- Jakob Poeltl continues to play at a high level in a contract year. He was a bright spot in the first half for the Spurs, dropping 14 points, five rebounds and a block on 70% shooting from the floor. Unfortunately, he also disappeared in the second half, contributing only three rebounds to go with a pair of turnovers. That being said, he is setting himself up well if he’s going to be a key trade chip at midseason for the Spurs to deal to a team looking to make a deep playoff run.
- Turnovers have been a big issue in Spurs losses. While the box score says that both teams turned the ball over at basically the same amount (15 for the Spurs vs 16 for the Nuggets), the eye test showed that most of the Spurs turnovers came in a key late Third Quarter/early Fourth Quarter stretch that allowed Denver to capitalize over and over on each mistake. Many of Denver’s turnovers came from careless play from a few over-excited players when the game was already out of reach. The Spurs will have to learn to take better care of the ball since they don’t have that dominate scorer to dig them back out of holes. Against the best of the league, they cannot afford to make such mistakes.
- Speaking of the over-excited Denver roater, that Nah’Shon “Bones” Hyland is quite the player. He finished with 24 points, including six three pointers, and spent most of the game putting together a highlight reel for the Globetrotters with his antics. At one point in the third, he stopped to dab up a few fans (during which the Spurs players got back and scored on the four remaining Nuggets). After he heated up, he took a number of ill-advised heat check shots and 1-on-5 drives ending in missed baskets. He’s definitely a fun and dynamic player, but I can’t help but think of the headaches he’d give our coaches if he tried some of the stunts he pulled in a Spurs jersey.
- Spurs rookies Jeremy Sochan and Malakai Branham each started and played 20+ minutes this game. Sochan finished two for two from the floor, including an open three pointer, but he missed a number of defensive rotations and didn’t seem to make much of an impact on the game at all. Branham shot two for seven, including zero for four from deep. He did have one or two really solid passes leading to assists that flashed his playmaking potential, but in a game when the Spurs badly needed defensive stops and additional scoring punch, neither draft pick was able to contribute much. It will be interesting how long Pop continues to start both of them in future games (my prediction is that Vassell reclaims his starting spot in the next few games) but I think at this stage in their development it might be better to bring one of them off the bench. However, the minutes are a great sign from a coach who is notorious for resisting giving rookies meaningful game time. Clearly, this is a different Spurs team, but the additional court time will expedite their growth curves.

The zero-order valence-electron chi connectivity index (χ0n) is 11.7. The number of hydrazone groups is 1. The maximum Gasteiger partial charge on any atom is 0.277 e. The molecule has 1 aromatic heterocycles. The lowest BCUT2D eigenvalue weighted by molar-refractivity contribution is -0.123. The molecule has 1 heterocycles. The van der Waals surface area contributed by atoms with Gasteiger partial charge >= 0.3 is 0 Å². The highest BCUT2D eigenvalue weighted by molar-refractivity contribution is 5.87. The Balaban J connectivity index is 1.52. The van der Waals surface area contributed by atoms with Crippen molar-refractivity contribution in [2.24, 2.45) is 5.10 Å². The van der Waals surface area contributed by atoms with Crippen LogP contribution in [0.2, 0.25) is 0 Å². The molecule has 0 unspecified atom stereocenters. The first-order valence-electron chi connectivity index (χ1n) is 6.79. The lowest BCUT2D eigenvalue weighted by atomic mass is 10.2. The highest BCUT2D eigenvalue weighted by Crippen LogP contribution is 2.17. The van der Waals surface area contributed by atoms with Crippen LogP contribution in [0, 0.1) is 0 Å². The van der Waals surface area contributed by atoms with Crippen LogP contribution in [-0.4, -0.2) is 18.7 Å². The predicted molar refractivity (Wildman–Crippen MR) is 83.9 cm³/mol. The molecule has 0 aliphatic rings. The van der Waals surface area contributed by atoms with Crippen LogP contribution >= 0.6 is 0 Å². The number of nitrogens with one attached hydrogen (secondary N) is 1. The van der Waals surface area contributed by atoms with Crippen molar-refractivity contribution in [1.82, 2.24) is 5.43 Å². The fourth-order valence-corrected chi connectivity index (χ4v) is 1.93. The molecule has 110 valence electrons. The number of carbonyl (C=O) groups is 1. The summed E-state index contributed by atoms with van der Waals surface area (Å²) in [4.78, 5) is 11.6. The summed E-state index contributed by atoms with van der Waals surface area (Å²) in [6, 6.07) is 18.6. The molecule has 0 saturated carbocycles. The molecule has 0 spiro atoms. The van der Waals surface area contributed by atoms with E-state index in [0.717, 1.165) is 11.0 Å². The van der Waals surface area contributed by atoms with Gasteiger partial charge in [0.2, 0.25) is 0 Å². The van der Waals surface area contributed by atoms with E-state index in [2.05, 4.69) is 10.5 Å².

- To end on a high note, the one-two punch of Keldon and Devin continues to grow as the “elder” statesmen of this young team. After a quiet 10 points in the first half, Keldon ended up with 25 points, shooting four of seven from the 3. Devin played a stat-filled 25 minutes off the bench, finishing with 20 points and four of his own 3’s to go with four rebounds, four assists, a steal and a block. It’s going to be fun watching these two all year long.
Today’s educational game film viewing (fitting in with the Spurs U theme and their search for team identity) is the 1989 comedy Big Man On Campus: